The World Economic Forum, the International Organization for Public-Private Cooperation, has proposed a new mega-solar expansion plan in Botswana and Namibia that could provide over 4.5 GW of solar capacity to customers in southern and eastern Africa.
The plan, which has received the backing of Botswana and Namibia government officials and the World Bank, proposes a phased approach to PV and CSP construction.
The first phase would consist of 300 to 500 MW of new PV and CSP capacity built in Botswana and Namibia to supply domestic demand.
"Critical to its success, and in a strong demonstration of political will, the proposed mega-solar project development approach proposes a competitive tendering process that will phase in the solar power,” the World Economic Forum said in a note published August 26.
“The intention is that this initial phase will develop the market and build local capacity for managing the required technologies," it said.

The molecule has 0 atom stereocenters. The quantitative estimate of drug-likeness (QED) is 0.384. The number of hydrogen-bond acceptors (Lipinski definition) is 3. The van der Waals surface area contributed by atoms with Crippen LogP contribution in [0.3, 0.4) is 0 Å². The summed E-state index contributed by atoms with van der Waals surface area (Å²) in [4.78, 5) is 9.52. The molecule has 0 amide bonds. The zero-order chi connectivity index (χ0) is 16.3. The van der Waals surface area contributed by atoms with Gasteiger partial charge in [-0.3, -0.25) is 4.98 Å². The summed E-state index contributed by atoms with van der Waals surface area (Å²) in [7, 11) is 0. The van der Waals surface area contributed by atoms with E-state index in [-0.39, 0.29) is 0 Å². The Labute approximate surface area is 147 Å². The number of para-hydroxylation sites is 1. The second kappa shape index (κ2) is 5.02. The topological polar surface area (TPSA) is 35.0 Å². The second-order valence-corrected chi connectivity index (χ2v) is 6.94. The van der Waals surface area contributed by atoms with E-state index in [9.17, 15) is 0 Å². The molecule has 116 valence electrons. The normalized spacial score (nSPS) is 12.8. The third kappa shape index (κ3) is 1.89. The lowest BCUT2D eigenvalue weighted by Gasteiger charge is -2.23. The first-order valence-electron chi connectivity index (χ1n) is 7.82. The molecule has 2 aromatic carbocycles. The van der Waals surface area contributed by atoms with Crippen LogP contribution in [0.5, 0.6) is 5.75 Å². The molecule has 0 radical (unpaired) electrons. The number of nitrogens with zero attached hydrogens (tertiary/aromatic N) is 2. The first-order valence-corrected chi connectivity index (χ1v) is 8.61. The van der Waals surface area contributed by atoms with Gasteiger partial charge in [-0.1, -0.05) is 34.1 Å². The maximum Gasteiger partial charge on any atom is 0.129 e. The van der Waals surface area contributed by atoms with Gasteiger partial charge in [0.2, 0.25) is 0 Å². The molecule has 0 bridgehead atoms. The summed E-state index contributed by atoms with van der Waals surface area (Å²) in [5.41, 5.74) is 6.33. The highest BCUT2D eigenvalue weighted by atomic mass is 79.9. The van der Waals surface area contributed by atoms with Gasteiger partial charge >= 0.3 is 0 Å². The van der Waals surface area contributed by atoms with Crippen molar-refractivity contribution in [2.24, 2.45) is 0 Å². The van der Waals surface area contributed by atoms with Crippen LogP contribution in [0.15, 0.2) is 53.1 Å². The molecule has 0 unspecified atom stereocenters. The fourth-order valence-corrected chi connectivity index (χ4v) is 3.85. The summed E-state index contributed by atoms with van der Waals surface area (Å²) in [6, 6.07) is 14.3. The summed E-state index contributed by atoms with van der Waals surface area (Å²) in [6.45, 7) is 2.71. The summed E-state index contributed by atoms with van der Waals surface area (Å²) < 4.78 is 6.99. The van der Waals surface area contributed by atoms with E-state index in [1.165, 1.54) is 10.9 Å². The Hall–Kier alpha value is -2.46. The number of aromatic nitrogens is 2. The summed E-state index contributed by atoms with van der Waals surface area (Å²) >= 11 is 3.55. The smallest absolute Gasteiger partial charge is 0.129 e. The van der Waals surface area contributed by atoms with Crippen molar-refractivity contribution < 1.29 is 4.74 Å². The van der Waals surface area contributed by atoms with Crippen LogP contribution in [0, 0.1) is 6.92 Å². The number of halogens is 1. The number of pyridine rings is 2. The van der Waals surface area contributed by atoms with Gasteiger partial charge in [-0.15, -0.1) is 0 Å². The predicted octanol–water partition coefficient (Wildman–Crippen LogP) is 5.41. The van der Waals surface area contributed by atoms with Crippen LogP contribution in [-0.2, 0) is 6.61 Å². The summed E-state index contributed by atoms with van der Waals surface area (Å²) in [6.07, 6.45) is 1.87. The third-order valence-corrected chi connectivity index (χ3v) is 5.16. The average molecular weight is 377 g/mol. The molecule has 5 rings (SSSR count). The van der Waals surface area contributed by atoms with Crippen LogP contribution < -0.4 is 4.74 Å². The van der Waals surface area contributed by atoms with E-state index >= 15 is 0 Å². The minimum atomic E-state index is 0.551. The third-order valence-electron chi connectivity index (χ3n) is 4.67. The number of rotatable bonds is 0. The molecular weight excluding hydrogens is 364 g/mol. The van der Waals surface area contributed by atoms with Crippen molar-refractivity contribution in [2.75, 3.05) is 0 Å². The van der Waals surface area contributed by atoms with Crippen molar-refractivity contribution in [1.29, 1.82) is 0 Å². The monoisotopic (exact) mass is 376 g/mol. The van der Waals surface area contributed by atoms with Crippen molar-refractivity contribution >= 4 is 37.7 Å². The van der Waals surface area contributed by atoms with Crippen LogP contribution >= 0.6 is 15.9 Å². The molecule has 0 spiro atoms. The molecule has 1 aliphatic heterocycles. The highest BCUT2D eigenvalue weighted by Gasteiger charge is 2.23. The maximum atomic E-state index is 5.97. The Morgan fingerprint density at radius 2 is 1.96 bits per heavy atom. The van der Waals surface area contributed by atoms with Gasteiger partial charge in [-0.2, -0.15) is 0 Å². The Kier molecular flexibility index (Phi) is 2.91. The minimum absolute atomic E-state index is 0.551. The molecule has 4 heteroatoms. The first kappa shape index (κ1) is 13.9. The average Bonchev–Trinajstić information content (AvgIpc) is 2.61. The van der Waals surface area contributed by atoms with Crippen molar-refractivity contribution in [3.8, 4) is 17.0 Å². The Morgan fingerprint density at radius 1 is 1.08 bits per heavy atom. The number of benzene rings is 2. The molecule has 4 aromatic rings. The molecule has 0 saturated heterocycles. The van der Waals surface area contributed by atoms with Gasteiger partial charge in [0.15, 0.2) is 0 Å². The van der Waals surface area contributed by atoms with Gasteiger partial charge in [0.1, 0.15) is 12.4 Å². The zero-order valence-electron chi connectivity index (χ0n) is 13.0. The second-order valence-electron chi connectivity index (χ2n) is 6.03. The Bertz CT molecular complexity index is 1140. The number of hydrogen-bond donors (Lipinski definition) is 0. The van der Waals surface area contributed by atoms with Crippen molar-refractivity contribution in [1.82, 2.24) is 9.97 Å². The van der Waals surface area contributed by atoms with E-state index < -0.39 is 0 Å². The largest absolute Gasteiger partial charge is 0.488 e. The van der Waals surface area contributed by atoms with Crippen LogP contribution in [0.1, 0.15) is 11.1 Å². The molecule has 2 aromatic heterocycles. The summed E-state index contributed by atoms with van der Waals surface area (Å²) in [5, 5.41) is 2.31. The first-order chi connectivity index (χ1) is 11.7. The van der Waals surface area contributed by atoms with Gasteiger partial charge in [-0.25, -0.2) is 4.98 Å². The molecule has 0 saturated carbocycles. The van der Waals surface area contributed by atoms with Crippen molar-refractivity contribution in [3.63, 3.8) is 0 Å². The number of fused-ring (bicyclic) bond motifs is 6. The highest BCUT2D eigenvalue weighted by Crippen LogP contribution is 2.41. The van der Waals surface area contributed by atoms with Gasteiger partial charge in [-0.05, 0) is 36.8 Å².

Botswana and Namibia benefit from strong solar irradiance levels, good land availability, and solid investment and regulatory environments. The first phase of construction would require upgrades to domestic transmission networks and would incur risk premiums to cover early development challenges, the forum noted.
The second phase would involve the construction of up to 1 GW of capacity to supply neighboring power markets via upgraded power interconnectors.
In the third phase, a further 3 GW of capacity could be built in order to supply large areas of southern and eastern Africa via regional power pools.
To date, South Africa has the largest operational CSP fleet in Africa, with an installed capacity of 500 MW. Capacity will rise to 600 MW when ACWA Power completes its 100 MW Redstone CSP plant, currently under construction in South Africa's Northern Cape.
South Africa's latest Integrated Resource Plan (IRP) published in 2018 sets out a least-cost approach to new power generation and includes no explicit support for new CSP projects.